Anti-Mullerian Hormone (AMH) is a protein produced by preantral and small antral follicles. AMH is a proxy for the size of the primordial follicle pool and therefore a marker for ovarian reserve. AMH values are relatively stable through the menstrual cycle because it is not secreted by a dominant follicle or corpus luteum. However, long-term ovarian suppression with hormonal contraception or pregnancy is associated with lower levels (Dewailly et al 2014). AMH has been well studied in infertile women but data are scarce in non-infertile women. We do not yet have an established “normal” range of AMH values. Seifer et al (2010) published age specific medians, means and standard deviations for AMH for 17,120 women presenting to fertility centers. The figure below shows the yearly decline in mean and median values for AMH with increasing age.
Graph of AMH age-specific median values with mean +/- SD AMH values for women ages 24–50 at 1-year intervals. The median was substantially lower than the average, suggesting non-normally distributed AMH values by age. Seifer. Age-specific AMH values for U.S. clinics. Fertil Steril 2011.
AMH predicts ovarian response to hyperstimulation with gonadotropins, which is helpful when counseling patients about their prognosis for success with fertility treatment. However, AMH is not a good predictor of spontaneous fertility. In a study by Hagen et al., fecundability in healthy young women appear not to be compromised if low AMH levels are present. Conversely, the probability of conceiving was reduced in women with high AMH levels, which is not surprising as these subjects represents those with conditions of anovulation such as PCOS. Women with very low AMH levels will have a lower chance of success with fertility treatment compared to other women of the same age with higher AMH levels. However, the chance of success even with very low AMH values is still decent, so treatment is not withheld purely based on AMH levels. Discussion of the ovarian reserve with the patient is important to set their expectations appropriately, as those with low AMH levels may have only a few oocytes develop and treatment has a high chance of cancellation due to a poor response. Once this happens we usually introduce the topic of third party reproduction such as egg or embryo donation.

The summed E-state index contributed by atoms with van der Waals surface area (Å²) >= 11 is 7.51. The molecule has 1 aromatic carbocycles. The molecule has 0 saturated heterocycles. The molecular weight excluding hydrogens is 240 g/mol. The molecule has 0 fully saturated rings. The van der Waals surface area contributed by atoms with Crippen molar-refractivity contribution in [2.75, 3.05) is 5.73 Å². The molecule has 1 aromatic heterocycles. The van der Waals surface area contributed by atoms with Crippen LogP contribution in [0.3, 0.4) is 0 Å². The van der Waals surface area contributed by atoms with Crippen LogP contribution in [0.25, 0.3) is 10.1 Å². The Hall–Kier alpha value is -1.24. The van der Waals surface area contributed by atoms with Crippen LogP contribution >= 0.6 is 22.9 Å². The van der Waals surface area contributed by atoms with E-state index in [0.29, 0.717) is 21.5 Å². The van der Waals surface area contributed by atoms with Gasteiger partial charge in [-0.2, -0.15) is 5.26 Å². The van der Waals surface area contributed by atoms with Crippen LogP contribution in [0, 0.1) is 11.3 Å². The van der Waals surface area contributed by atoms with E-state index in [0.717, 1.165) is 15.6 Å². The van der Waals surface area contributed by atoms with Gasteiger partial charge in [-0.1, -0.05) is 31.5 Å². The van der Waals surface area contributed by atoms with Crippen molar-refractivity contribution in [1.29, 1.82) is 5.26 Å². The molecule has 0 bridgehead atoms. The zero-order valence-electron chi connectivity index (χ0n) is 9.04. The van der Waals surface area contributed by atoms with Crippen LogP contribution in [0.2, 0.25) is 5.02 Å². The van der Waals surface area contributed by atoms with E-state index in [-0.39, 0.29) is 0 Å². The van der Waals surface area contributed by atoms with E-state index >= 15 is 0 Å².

A recent observational study by Streuli et al. shows that estimated time to pregnancy was correlated with age but not AMH. This speaks against using AMH in women who are not infertile for the purpose of predicting their chance of pregnancy. AMH is a quantitative but not a qualitative marker of ovarian reserve, and therefore does not reflect a woman’s ability to become pregnant spontaneously. For the time being, age is still the best predictor of egg quality.